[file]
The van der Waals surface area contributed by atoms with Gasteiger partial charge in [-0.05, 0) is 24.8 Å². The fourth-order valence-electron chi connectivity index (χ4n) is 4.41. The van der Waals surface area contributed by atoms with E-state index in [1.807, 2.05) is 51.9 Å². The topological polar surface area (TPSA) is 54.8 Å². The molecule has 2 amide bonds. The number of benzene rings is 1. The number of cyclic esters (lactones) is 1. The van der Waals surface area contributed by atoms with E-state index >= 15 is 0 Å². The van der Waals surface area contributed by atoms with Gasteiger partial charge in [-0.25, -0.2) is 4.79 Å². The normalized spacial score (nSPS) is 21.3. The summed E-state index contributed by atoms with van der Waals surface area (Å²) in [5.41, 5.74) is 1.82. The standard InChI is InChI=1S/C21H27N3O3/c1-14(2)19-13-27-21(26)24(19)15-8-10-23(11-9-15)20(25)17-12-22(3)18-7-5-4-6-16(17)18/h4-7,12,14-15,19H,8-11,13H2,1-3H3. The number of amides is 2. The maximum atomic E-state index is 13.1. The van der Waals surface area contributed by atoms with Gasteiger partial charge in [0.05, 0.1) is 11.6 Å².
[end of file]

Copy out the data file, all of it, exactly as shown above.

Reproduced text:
The van der Waals surface area contributed by atoms with Gasteiger partial charge in [-0.05, 0) is 24.8 Å². The fourth-order valence-electron chi connectivity index (χ4n) is 4.41. The van der Waals surface area contributed by atoms with E-state index in [1.807, 2.05) is 51.9 Å². The topological polar surface area (TPSA) is 54.8 Å². The molecule has 2 amide bonds. The number of benzene rings is 1. The number of cyclic esters (lactones) is 1. The van der Waals surface area contributed by atoms with E-state index >= 15 is 0 Å². The van der Waals surface area contributed by atoms with Gasteiger partial charge in [-0.25, -0.2) is 4.79 Å². The normalized spacial score (nSPS) is 21.3. The summed E-state index contributed by atoms with van der Waals surface area (Å²) in [5.41, 5.74) is 1.82. The standard InChI is InChI=1S/C21H27N3O3/c1-14(2)19-13-27-21(26)24(19)15-8-10-23(11-9-15)20(25)17-12-22(3)18-7-5-4-6-16(17)18/h4-7,12,14-15,19H,8-11,13H2,1-3H3. The number of amides is 2. The maximum atomic E-state index is 13.1. The van der Waals surface area contributed by atoms with Gasteiger partial charge in [0.05, 0.1) is 11.6 Å².